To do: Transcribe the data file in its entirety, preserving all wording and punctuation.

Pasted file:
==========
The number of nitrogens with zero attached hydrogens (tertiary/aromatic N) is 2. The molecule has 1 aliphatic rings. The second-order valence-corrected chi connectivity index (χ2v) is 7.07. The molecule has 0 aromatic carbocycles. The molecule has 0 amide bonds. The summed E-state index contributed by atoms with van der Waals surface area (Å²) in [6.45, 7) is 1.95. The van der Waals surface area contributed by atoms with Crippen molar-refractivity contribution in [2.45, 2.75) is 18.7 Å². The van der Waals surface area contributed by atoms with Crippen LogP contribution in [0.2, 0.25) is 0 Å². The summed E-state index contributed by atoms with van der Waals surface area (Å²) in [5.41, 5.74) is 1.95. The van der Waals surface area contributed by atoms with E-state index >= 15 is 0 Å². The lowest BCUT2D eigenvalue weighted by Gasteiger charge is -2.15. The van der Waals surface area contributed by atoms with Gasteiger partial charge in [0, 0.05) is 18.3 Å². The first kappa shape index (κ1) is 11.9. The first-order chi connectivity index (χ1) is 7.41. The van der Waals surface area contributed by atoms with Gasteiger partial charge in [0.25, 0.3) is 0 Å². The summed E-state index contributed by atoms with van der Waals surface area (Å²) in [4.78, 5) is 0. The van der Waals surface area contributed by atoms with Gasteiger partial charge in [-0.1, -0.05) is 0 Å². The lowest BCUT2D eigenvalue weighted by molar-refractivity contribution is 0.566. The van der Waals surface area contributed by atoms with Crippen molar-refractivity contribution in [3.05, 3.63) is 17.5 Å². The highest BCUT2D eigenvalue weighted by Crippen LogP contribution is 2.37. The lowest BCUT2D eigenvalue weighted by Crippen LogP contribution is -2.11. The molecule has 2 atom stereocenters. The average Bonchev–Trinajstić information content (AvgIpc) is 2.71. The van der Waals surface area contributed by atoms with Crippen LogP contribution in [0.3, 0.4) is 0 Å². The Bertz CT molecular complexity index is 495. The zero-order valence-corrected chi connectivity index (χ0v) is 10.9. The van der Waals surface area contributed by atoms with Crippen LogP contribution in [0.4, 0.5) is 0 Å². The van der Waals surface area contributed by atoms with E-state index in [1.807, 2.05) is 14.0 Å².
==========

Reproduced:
The number of nitrogens with zero attached hydrogens (tertiary/aromatic N) is 2. The molecule has 1 aliphatic rings. The second-order valence-corrected chi connectivity index (χ2v) is 7.07. The molecule has 0 aromatic carbocycles. The molecule has 0 amide bonds. The summed E-state index contributed by atoms with van der Waals surface area (Å²) in [6.45, 7) is 1.95. The van der Waals surface area contributed by atoms with Crippen molar-refractivity contribution in [2.45, 2.75) is 18.7 Å². The van der Waals surface area contributed by atoms with Crippen LogP contribution in [0.2, 0.25) is 0 Å². The summed E-state index contributed by atoms with van der Waals surface area (Å²) in [5.41, 5.74) is 1.95. The van der Waals surface area contributed by atoms with E-state index >= 15 is 0 Å². The lowest BCUT2D eigenvalue weighted by Gasteiger charge is -2.15. The van der Waals surface area contributed by atoms with Gasteiger partial charge in [0, 0.05) is 18.3 Å². The first kappa shape index (κ1) is 11.9. The first-order chi connectivity index (χ1) is 7.41. The van der Waals surface area contributed by atoms with Gasteiger partial charge in [0.25, 0.3) is 0 Å². The summed E-state index contributed by atoms with van der Waals surface area (Å²) in [4.78, 5) is 0. The van der Waals surface area contributed by atoms with Gasteiger partial charge in [-0.1, -0.05) is 0 Å². The lowest BCUT2D eigenvalue weighted by molar-refractivity contribution is 0.566. The van der Waals surface area contributed by atoms with Crippen molar-refractivity contribution in [3.05, 3.63) is 17.5 Å². The highest BCUT2D eigenvalue weighted by Crippen LogP contribution is 2.37. The lowest BCUT2D eigenvalue weighted by Crippen LogP contribution is -2.11. The molecule has 2 atom stereocenters. The average Bonchev–Trinajstić information content (AvgIpc) is 2.71. The van der Waals surface area contributed by atoms with Crippen LogP contribution in [0.3, 0.4) is 0 Å². The Bertz CT molecular complexity index is 495. The zero-order valence-corrected chi connectivity index (χ0v) is 10.9. The van der Waals surface area contributed by atoms with Crippen LogP contribution in [0.4, 0.5) is 0 Å². The van der Waals surface area contributed by atoms with E-state index in [1.807, 2.05) is 14.0 Å².